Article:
“Son-of-a-bitchin’ thief is made a national hero
and is gonna get off on a mistrial.
“The New York Times gets a Pulitzer Prize
for stealing documents.
“They’re trying to get at us with thieves.”
“What in the name of God have we come to?”
-President Nixon, speaking to White House Chief of Staff Haig (and previous White House Chief of Staff Haldeman) on May 11, 1973, the day that a mistrial is declared and all charges are dropped against Ellsberg and Russo
Yes, those words were stated by an actual U.S. President.
Mr. Nixon was angry because Mr. Ellsberg had leaked the Pentagon Papers, thus was a ‘thief’. Yet, history eventually revealed that, less than two years earlier, in 1971, Mr. Nixon had a group of ‘plumbers’ break into the medical offices of a doctor who had confidential records on Mr. Ellsberg. And, in 1972, Mr. Nixon had dispatched the Watergate break-in. Mr. Nixon resigned the Presidency in 1974, then departed on his helicopter.
(l to r) Daniel Ellsberg, Tony Russo, Patricia Ellsberg
Like most true whistleblowers, Mr. Ellsberg knowingly participated in a ‘situation’ until, eventually, he felt compelled to speak out. He was a Marine officer in the 1950’s, a company commander responsible for 211 men, then became a hawkish military analyst. He witnessed the deceptions starting with the Gulf of Tonkin. By the late 1960’s, he chose to expose the facts. Before his case was dismissed, he was facing a prospect of prison for the remainder of his life. No doubt, if our government had been clean about Vietnam, he would have been put away.
Whistleblowers are often the critical difference. How might our government and society be different today, if Mr. Ellsberg had instead ‘just done his job, and stayed quiet’? Consider some of the following Nixon statements that showed his real character, and consider where he might have taken our country, with more ‘yes-men’ and one less responsible whistleblower around. Consider what we would never have learned, if not for Mr. Ellsberg and the related Watergate crisis…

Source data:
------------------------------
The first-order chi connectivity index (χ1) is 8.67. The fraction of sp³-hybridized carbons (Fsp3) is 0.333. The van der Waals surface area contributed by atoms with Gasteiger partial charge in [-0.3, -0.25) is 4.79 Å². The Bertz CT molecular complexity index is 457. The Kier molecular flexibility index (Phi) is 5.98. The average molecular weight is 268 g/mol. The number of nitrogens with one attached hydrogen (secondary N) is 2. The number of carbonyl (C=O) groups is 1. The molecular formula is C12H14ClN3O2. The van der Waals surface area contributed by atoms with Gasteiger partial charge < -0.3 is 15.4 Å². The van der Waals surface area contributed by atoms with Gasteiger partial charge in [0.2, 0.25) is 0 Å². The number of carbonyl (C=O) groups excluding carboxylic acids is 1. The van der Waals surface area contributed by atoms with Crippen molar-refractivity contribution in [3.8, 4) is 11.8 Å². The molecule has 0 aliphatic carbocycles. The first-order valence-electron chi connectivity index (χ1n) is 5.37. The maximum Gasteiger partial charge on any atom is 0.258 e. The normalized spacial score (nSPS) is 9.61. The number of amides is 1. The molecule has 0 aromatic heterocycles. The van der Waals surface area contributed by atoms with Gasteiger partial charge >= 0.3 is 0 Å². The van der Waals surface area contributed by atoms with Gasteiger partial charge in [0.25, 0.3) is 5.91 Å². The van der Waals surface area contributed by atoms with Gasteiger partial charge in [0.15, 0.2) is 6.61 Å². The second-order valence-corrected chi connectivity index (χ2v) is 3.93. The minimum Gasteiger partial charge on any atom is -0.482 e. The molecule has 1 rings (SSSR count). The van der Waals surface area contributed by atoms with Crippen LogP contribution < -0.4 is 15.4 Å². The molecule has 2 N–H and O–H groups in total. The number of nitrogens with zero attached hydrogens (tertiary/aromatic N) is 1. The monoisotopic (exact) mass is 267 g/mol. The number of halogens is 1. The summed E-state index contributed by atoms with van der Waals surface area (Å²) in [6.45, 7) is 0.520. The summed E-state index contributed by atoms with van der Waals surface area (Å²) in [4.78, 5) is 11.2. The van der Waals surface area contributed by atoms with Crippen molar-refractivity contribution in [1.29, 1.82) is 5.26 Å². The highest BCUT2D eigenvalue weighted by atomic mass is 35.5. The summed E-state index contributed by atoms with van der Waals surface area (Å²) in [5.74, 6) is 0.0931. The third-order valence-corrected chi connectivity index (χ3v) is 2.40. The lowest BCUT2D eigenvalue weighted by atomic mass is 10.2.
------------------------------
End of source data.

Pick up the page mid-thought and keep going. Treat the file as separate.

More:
“Now listen here, printing top secret information, I don’t care how you feel about the war, whether they’re for it or against it, you can’t and should not do it. It’s an attack on the integrity of government. By god, I’m going to fight that son-of-a-bitching paper. They don’t know what’s gonna hit ‘em now.”
-President Nixon, speaking to Kissinger and others on June 15, 1971, two days after the NY Times printed the first part of the Pentagon Papers. On the same day, the Nixon Administration was able to get a court to order the NY Times to cease printing the Pentagon Papers.
“For once, we’ve got to use the maximum power of this country against this shit-ass little country…to win the war.”
-President Nixon to General Haig (Deputy Assistant to the President for National Security Affairs), Secretary of State Kissinger, and Treasury Secretary Connally in the Oval Office.
Nixon: “I still think we ought to take the dikes out now. Will that drown people?”
Kissinger: “That will drown about 200,000 people.”
Nixon: “Well, no, no, no, no, no, I’d rather use a nuclear bomb. Have you got that ready?”
Kissinger: “That I think would just be too much, uh…”
Nixon: “A nuclear bomb, does that bother you? I just want you to think big, Henry, for Christsakes.”
-President Nixon and Secretary of State Kissinger, on April 25, 1972.
Nixon: “Henry, you don’t have any idea. The only place where you and I disagree…is with regard to the bombing. You’re so goddamned concerned about the civilians and I don’t give a damn. I don’t care.”
Kissinger: “I’m concerned about the civilians because I don’t want the world to be mobilized against you as a butcher.”
-Conversation between President Nixon and Secretary of State Kissinger, May 5, 1972.
So, what is the main take-away from this?
We all need to accept that, no matter how much we want to deny it, anyone is fallible and may make mistakes, even behave corruptly.
Even a President.
Given the need for total transparency, we have to support our true whistleblowers.
A few links:
(hover on the links for descriptions)
Pentagon Papers: WEB
NYTimes lead story: WEB
Gulf of Tonkin: WEB
MDM Press Kit: WEB
Ellsberg’s Bio: WEB